Madrid, 8 July 1997 (RFE/RL) - During a closed-door meeting this morning at the Madrid summit, British Prime Minister Tony Blair strongly backed U.S. President Bill Clinton's argument that NATO's eastward expansion should be limited to just three countries. And a high-level British official indicated that this position is likely to be accepted by the Madrid summit today.
The British official, who spoke to reporters on condition that he not be identified, said Blair argued at this morning's meeting of 16 NATO leaders that it would be wrong to go beyond three new former Communist members right now. The three who are widely expected to be invited later today to join the alliance are Poland, the Czech Republic and Hungary.
The official quoted Blair as saying that inviting three -- rather than the five favored by some NATO allies -- is still a bold step, not a conservative one. The British prime minister stressed that NATO is "a military alliance, not a political club."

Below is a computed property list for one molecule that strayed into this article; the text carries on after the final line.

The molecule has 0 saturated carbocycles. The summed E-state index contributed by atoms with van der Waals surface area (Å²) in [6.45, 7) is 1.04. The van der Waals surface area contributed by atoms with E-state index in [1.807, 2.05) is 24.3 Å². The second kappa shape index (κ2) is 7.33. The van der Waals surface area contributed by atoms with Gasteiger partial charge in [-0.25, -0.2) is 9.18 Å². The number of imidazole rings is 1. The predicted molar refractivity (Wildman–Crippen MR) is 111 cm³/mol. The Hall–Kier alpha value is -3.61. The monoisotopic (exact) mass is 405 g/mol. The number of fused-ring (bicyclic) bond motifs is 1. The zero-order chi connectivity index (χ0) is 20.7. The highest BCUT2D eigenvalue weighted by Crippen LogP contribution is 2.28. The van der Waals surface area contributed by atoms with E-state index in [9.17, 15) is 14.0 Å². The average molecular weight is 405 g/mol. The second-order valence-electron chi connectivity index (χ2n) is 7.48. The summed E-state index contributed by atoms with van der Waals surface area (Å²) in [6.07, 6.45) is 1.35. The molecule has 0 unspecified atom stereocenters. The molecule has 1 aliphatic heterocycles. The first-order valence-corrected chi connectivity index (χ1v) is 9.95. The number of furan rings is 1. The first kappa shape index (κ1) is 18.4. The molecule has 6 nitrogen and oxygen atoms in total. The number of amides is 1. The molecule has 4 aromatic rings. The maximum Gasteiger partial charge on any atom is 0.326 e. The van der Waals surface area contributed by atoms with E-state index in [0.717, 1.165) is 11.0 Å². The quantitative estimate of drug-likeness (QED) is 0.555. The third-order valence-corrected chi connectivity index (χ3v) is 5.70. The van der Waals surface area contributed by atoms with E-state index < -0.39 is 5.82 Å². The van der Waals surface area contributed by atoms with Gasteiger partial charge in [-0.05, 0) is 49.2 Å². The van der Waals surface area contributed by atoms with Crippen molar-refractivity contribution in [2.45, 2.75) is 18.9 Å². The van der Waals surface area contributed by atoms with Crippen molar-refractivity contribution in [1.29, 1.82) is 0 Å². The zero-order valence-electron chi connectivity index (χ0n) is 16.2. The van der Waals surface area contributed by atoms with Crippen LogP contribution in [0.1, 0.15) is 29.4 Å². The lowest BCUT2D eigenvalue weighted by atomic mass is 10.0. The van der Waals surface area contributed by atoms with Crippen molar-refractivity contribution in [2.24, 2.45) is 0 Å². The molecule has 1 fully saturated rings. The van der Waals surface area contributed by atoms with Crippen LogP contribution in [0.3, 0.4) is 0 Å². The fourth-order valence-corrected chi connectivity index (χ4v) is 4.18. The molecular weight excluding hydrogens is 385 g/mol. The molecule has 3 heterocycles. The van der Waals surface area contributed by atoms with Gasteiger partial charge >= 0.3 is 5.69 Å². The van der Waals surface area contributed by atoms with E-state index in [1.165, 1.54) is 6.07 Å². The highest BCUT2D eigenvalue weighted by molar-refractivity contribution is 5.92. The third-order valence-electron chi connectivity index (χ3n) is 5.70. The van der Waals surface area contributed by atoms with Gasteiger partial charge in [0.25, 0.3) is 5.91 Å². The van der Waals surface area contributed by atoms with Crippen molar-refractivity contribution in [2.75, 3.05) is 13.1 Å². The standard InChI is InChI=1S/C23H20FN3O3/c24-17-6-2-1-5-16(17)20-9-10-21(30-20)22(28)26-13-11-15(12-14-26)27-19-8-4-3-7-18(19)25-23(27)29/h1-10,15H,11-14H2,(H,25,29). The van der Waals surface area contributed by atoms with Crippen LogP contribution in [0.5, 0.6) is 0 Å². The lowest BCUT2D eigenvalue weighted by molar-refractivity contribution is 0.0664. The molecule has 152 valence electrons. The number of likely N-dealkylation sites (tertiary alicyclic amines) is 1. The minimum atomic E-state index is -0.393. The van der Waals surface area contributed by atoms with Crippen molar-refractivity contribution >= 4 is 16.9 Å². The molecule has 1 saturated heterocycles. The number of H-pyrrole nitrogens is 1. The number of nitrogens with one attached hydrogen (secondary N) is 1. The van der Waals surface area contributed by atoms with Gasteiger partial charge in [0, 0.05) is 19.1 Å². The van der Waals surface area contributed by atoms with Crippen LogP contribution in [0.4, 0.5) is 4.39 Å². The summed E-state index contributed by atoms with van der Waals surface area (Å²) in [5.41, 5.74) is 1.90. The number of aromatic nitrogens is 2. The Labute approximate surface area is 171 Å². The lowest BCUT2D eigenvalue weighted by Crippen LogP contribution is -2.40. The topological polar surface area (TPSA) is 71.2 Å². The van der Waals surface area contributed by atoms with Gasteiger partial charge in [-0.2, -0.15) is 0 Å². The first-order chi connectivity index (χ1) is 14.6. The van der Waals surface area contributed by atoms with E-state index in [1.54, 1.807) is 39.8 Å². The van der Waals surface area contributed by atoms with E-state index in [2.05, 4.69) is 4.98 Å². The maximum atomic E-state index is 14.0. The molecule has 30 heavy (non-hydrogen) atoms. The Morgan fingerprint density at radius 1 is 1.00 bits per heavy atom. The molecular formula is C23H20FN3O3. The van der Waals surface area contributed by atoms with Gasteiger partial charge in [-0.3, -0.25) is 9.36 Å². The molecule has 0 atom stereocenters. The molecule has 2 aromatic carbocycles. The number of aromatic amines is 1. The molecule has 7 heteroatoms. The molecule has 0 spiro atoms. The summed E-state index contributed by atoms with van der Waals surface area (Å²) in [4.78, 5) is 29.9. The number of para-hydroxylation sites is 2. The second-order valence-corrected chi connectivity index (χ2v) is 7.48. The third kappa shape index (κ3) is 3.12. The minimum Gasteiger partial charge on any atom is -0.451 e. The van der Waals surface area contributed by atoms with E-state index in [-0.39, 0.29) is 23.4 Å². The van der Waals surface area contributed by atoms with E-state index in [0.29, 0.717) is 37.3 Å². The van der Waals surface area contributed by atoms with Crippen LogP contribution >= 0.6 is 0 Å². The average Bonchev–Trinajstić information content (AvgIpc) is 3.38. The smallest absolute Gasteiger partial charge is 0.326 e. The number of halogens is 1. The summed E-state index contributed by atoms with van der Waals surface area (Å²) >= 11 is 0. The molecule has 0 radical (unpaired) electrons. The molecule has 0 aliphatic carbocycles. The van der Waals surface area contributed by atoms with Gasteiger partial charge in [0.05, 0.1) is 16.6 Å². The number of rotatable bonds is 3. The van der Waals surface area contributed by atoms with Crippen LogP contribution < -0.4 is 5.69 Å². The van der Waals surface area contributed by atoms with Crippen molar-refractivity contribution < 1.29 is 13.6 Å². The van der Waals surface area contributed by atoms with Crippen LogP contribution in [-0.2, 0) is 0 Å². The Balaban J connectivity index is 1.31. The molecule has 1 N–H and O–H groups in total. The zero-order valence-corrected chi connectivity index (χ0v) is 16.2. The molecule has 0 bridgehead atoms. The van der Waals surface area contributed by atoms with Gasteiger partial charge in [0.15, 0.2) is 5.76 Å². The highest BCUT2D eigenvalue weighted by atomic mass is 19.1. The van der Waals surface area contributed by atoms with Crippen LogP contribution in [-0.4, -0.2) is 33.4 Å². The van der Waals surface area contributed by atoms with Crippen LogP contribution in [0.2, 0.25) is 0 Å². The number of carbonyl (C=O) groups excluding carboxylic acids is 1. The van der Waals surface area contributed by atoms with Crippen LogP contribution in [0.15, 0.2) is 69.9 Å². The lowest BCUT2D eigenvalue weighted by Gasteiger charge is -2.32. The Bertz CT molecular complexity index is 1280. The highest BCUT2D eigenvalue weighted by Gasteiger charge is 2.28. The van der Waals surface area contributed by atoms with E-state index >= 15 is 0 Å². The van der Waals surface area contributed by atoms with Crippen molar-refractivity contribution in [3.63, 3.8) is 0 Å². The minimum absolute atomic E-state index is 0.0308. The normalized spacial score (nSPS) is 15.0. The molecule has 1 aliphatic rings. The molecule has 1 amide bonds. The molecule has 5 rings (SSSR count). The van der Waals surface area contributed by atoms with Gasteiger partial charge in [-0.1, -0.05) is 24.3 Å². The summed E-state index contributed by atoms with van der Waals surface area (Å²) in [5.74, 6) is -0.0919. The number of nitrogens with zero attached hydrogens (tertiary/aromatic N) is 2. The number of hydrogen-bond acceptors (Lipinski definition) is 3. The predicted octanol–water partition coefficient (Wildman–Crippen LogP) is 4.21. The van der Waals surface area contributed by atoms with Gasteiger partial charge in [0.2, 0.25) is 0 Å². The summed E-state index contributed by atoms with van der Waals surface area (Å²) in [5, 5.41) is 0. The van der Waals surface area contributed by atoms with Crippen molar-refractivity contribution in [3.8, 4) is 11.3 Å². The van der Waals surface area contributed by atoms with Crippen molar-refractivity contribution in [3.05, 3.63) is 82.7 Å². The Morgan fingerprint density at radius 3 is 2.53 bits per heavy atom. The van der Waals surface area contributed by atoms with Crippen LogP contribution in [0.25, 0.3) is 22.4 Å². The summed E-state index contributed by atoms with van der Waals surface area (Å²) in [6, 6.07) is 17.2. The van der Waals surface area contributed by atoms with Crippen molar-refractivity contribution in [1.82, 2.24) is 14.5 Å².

He warned that the parliaments in various countries might have problems ratifying the expansion if more than three countries are invited in the first wave.
The British official admitted that the United States and Britain are in a minority among NATO leaders in arguing for a limited first-wave expansion. He indicated, however, that this viewpoint will still prevail because of the "strength of feeling" by the United States and Britain.